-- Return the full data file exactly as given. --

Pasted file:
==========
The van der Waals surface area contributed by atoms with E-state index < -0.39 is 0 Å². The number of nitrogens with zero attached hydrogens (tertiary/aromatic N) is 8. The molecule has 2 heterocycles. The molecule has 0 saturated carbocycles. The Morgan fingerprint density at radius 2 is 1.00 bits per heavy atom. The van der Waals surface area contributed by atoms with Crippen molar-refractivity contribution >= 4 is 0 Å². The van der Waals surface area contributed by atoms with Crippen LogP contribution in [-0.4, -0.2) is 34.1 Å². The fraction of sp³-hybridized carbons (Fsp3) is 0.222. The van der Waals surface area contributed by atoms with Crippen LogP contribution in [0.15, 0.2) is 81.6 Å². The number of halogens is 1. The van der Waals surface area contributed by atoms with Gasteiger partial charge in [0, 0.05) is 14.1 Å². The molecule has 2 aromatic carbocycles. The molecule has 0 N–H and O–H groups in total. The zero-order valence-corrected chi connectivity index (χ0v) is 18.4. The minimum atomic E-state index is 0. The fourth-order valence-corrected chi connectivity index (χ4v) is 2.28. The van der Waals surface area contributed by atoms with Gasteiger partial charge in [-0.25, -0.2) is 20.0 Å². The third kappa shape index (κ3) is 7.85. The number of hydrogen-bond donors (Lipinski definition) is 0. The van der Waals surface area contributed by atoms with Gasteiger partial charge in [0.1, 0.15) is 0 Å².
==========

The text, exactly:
The van der Waals surface area contributed by atoms with E-state index < -0.39 is 0 Å². The number of nitrogens with zero attached hydrogens (tertiary/aromatic N) is 8. The molecule has 2 heterocycles. The molecule has 0 saturated carbocycles. The Morgan fingerprint density at radius 2 is 1.00 bits per heavy atom. The van der Waals surface area contributed by atoms with Crippen molar-refractivity contribution >= 4 is 0 Å². The van der Waals surface area contributed by atoms with Crippen LogP contribution in [-0.4, -0.2) is 34.1 Å². The fraction of sp³-hybridized carbons (Fsp3) is 0.222. The van der Waals surface area contributed by atoms with Crippen LogP contribution in [0.15, 0.2) is 81.6 Å². The number of halogens is 1. The van der Waals surface area contributed by atoms with Gasteiger partial charge in [0, 0.05) is 14.1 Å². The molecule has 2 aromatic carbocycles. The molecule has 0 N–H and O–H groups in total. The zero-order valence-corrected chi connectivity index (χ0v) is 18.4. The minimum atomic E-state index is 0. The fourth-order valence-corrected chi connectivity index (χ4v) is 2.28. The van der Waals surface area contributed by atoms with Gasteiger partial charge in [-0.25, -0.2) is 20.0 Å². The third kappa shape index (κ3) is 7.85. The number of hydrogen-bond donors (Lipinski definition) is 0. The van der Waals surface area contributed by atoms with Gasteiger partial charge in [0.1, 0.15) is 0 Å².